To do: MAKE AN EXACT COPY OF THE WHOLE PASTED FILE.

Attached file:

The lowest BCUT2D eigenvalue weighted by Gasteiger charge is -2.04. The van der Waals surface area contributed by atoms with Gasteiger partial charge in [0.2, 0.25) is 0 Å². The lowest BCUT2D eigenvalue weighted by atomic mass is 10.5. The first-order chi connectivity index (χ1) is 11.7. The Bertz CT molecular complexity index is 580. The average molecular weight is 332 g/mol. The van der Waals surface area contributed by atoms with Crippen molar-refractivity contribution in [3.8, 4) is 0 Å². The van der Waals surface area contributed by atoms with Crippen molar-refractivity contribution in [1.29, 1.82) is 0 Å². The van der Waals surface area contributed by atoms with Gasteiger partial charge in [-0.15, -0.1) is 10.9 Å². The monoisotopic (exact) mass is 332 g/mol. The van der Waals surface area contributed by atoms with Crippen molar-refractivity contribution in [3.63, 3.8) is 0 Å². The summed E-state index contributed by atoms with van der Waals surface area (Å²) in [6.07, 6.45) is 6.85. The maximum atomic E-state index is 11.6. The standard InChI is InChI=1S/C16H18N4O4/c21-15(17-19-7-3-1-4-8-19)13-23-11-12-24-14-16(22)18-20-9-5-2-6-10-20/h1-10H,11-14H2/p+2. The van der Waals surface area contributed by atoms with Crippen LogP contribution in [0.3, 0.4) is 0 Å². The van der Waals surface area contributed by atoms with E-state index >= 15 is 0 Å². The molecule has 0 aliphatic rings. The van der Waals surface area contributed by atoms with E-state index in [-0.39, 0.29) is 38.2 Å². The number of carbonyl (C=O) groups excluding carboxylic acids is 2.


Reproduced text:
The lowest BCUT2D eigenvalue weighted by Gasteiger charge is -2.04. The van der Waals surface area contributed by atoms with Gasteiger partial charge in [0.2, 0.25) is 0 Å². The lowest BCUT2D eigenvalue weighted by atomic mass is 10.5. The first-order chi connectivity index (χ1) is 11.7. The Bertz CT molecular complexity index is 580. The average molecular weight is 332 g/mol. The van der Waals surface area contributed by atoms with Crippen molar-refractivity contribution in [3.8, 4) is 0 Å². The van der Waals surface area contributed by atoms with Crippen molar-refractivity contribution in [1.29, 1.82) is 0 Å². The van der Waals surface area contributed by atoms with Gasteiger partial charge in [-0.15, -0.1) is 10.9 Å². The monoisotopic (exact) mass is 332 g/mol. The van der Waals surface area contributed by atoms with Crippen molar-refractivity contribution in [3.63, 3.8) is 0 Å². The summed E-state index contributed by atoms with van der Waals surface area (Å²) in [6.07, 6.45) is 6.85. The maximum atomic E-state index is 11.6. The standard InChI is InChI=1S/C16H18N4O4/c21-15(17-19-7-3-1-4-8-19)13-23-11-12-24-14-16(22)18-20-9-5-2-6-10-20/h1-10H,11-14H2/p+2. The van der Waals surface area contributed by atoms with Crippen LogP contribution in [0.3, 0.4) is 0 Å². The van der Waals surface area contributed by atoms with E-state index >= 15 is 0 Å². The molecule has 0 aliphatic rings. The van der Waals surface area contributed by atoms with E-state index in [-0.39, 0.29) is 38.2 Å². The number of carbonyl (C=O) groups excluding carboxylic acids is 2.